Perhaps when you were a child, you stood in front of a mirror and flexed your elbow to see how big your muscles were (perhaps you have done this recently?). The harder you contract your muscle, the bigger it looks. But of course the muscle doesn’t actually get bigger, it just bulges about its middle. The muscle is able to shorten, and bulge as a result, because it attaches to spring-like tendons, which stretch slightly when the force is applied. So why does the muscle bulge out when it shortens? Muscle volume does not change with contraction. If you consider squeezing the ends of a water balloon together, and assume that no water escapes the balloon, it will bulge in the middle. This is what happens in our muscles, but the way a muscle bulges depends on its structure – including how muscle fibres are arranged and how they connect to the bone through elastic connective tissues. We are interested in how the design of muscles has evolved so that the way they bulge or change shape might actually improve their performance in everyday tasks like walking, running or jumping.
We are particularly interested in how muscle bulging influences how the connective tissue within a muscle stretches and transmits force along the muscle. Muscle fibres attach to elastic connective tissue. Some of this tissue sits within the muscle itself, forming the aponeurosis. The aponeurosis often runs along the muscle and connects to the tendon, which ultimately transfers force from the muscle to the skeleton. When the muscle fibres generate forces this acts to stretch the aponeurosis and tendon. Stretch of these tissues absorbs energy and protects muscles from over stretching and damage. It can also act like a catapult by using stored elastic energy to propel the body or limbs. While tendons are generally thought to behave like elastic bands, we know much less about how the aponeurosis stretches. It has been suggested that it may stretch both along the length of the muscle as well as laterally during a contraction. This may act to stiffen a muscle during contraction. At present there are only a small number of studies in animals that have shown this.
HOW DO WE MEASURE MUSCLE BULGING IN HUMANS?
To understand how human muscles contract in three-dimensions, it is necessary to have a way of imaging the muscle during contraction. There are many ways to image the three-dimensional geometry of muscle, particularly using technology like magnetic resonance imaging (MRI). However, one limitation of these techniques is that they take time to make the measurement and hence it is hard to image the muscle during a contraction. We have used ultrasound imaging, which is a safe and affordable alternative to MRI, to image muscles as they contract. We take image slices across the length of the muscle and stack these together in 3D. Thus, we can see how the muscle and the aponeurosis change shape during contractions which are held at different levels of force. We have recently used this to show how the tibialis anterior muscle bulges during contraction. (Tibialis anterior is the main muscle in your lower leg which lifts the foot.)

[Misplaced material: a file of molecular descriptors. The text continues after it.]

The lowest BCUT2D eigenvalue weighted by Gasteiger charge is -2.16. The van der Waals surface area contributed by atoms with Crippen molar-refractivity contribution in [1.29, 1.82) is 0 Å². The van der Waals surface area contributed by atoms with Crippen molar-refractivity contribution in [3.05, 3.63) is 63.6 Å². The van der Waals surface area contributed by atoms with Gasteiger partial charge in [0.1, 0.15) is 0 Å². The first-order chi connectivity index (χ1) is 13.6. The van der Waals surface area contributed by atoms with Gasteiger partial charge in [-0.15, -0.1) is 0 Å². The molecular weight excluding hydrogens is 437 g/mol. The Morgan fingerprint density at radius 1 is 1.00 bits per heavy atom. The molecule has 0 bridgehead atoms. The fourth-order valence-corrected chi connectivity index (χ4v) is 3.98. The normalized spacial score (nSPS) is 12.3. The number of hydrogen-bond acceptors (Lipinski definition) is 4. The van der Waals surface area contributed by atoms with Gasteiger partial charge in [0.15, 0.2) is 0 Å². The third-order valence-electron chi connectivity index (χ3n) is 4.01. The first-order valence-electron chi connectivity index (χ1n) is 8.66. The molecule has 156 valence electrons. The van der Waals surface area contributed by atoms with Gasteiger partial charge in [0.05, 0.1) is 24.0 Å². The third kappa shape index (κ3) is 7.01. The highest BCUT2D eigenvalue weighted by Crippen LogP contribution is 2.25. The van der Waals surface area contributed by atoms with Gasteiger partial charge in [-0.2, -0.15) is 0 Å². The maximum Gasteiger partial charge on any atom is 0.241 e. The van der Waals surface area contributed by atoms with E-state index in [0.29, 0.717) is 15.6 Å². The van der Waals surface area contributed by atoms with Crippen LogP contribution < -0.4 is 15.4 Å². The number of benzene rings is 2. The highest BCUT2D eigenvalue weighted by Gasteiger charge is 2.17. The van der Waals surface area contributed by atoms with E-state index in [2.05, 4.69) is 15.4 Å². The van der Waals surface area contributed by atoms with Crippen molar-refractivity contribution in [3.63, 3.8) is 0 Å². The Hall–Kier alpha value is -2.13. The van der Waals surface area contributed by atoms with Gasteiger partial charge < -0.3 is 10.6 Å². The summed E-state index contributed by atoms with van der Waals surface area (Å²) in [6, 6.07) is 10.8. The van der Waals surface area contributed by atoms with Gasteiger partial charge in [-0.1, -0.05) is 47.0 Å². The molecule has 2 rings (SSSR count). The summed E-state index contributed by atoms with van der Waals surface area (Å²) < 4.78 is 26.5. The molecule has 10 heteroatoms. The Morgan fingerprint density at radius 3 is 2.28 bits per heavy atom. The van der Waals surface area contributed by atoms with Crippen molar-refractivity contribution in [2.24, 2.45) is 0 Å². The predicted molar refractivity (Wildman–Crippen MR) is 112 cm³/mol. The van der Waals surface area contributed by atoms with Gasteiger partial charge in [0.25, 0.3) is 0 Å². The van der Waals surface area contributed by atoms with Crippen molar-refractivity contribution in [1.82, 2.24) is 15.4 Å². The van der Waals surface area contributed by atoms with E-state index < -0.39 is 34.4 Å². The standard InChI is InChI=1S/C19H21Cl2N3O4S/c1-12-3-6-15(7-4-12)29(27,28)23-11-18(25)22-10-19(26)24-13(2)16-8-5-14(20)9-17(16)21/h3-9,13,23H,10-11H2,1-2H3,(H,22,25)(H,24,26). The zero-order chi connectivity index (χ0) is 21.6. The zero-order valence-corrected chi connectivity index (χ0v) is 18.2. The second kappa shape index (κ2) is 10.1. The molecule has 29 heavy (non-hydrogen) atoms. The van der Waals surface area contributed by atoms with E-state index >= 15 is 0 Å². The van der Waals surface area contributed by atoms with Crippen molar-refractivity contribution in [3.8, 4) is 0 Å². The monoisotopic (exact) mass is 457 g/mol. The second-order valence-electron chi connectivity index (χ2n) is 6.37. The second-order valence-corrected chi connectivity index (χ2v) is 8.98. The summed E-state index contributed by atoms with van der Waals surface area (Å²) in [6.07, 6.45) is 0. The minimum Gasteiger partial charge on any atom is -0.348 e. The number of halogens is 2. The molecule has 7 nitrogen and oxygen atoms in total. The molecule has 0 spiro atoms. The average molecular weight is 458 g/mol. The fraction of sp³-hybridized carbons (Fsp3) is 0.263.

WHAT DID WE FIND?
When the tibialis anterior muscle contracts, it is not surprising that it becomes wider in the middle. However, what was interesting was that the muscle bulged predominantly in thickness, rather than width. The change in thickness meant that the muscle fibres were able to rotate, which limited the amount of shortening required of the fibres, hence potentially reducing the energy cost of contraction. We also found that the aponeurosis within the muscle was stretched in both directions when the muscle contracted and produced force. This meant that the connective tissue became stiffer as force increased.
SIGNIFICANCE AND IMPLICATIONS
Understanding muscle geometry changes during a contraction is important for understanding human function and performance in both healthy individuals and in clinical populations. The way that muscles change length influences how much energy they use, and the way tissues stretch changes the likelihood of injury. The effective stiffness of a muscle during contractions also affects how our joints are able to move. When a motor impairment has occurred because of a neurological condition (e.g. stroke or cerebral palsy), muscles may adapt to become more stiff and the geometry of the muscle may be one factor that governs this adaptation. Therefore it is important to understand both muscle structure and its function, to be able to understand some motor impairments and to improve human performance.
Raiteri BJ, Cresswell AG, Lichtwark GA (2016). Three-dimensional geometrical changes of the human tibialis anterior muscle and its central aponeurosis measured with three-dimensional ultrasound during isometric contractions. PeerJ 4:e2260. doi: 10.7717/peerj.2260
FOR OTHER POSTS DEALING WITH THE MEASUREMENT OF MUSCLE PROPERTIES SEE:
Muscle: a novel way to study its structure by Arkiev D’Souza
Human muscles fascicles: what can ultrasound and diffusion tensor imaging reveal? by Dr Bart Bolsterlee